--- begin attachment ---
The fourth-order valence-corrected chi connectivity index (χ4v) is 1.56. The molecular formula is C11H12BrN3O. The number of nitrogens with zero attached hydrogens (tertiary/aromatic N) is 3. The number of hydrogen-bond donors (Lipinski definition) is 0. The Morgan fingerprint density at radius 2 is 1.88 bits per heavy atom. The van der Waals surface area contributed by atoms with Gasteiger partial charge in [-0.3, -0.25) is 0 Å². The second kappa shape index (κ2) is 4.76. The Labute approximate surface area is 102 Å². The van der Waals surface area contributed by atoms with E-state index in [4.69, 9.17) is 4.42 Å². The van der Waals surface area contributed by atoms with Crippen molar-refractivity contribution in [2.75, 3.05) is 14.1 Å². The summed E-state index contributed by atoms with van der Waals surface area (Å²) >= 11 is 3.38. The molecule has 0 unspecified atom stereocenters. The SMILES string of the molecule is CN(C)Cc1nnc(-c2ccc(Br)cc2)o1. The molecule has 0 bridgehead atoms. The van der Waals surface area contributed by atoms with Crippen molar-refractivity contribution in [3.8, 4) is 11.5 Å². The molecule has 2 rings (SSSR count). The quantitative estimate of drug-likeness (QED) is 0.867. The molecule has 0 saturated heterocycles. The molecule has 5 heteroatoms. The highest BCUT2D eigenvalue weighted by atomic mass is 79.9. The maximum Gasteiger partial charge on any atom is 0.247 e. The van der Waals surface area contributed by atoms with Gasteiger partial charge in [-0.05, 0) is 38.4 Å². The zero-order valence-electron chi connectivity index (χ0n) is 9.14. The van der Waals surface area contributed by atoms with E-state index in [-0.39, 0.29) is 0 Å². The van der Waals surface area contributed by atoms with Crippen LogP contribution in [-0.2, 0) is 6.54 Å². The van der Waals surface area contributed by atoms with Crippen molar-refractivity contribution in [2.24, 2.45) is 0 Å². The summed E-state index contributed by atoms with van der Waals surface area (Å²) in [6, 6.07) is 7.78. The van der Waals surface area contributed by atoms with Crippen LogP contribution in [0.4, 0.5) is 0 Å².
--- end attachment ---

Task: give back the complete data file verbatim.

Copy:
The fourth-order valence-corrected chi connectivity index (χ4v) is 1.56. The molecular formula is C11H12BrN3O. The number of nitrogens with zero attached hydrogens (tertiary/aromatic N) is 3. The number of hydrogen-bond donors (Lipinski definition) is 0. The Morgan fingerprint density at radius 2 is 1.88 bits per heavy atom. The van der Waals surface area contributed by atoms with Gasteiger partial charge in [-0.3, -0.25) is 0 Å². The second kappa shape index (κ2) is 4.76. The Labute approximate surface area is 102 Å². The van der Waals surface area contributed by atoms with E-state index in [4.69, 9.17) is 4.42 Å². The van der Waals surface area contributed by atoms with Crippen molar-refractivity contribution in [2.75, 3.05) is 14.1 Å². The summed E-state index contributed by atoms with van der Waals surface area (Å²) >= 11 is 3.38. The molecule has 0 unspecified atom stereocenters. The SMILES string of the molecule is CN(C)Cc1nnc(-c2ccc(Br)cc2)o1. The molecule has 0 bridgehead atoms. The van der Waals surface area contributed by atoms with Crippen molar-refractivity contribution in [3.8, 4) is 11.5 Å². The molecule has 2 rings (SSSR count). The quantitative estimate of drug-likeness (QED) is 0.867. The molecule has 0 saturated heterocycles. The molecule has 5 heteroatoms. The highest BCUT2D eigenvalue weighted by atomic mass is 79.9. The maximum Gasteiger partial charge on any atom is 0.247 e. The van der Waals surface area contributed by atoms with Gasteiger partial charge in [-0.05, 0) is 38.4 Å². The zero-order valence-electron chi connectivity index (χ0n) is 9.14. The van der Waals surface area contributed by atoms with E-state index in [-0.39, 0.29) is 0 Å². The van der Waals surface area contributed by atoms with Crippen LogP contribution in [-0.2, 0) is 6.54 Å². The van der Waals surface area contributed by atoms with Crippen molar-refractivity contribution in [2.24, 2.45) is 0 Å². The summed E-state index contributed by atoms with van der Waals surface area (Å²) in [6, 6.07) is 7.78. The van der Waals surface area contributed by atoms with Crippen LogP contribution in [0.4, 0.5) is 0 Å².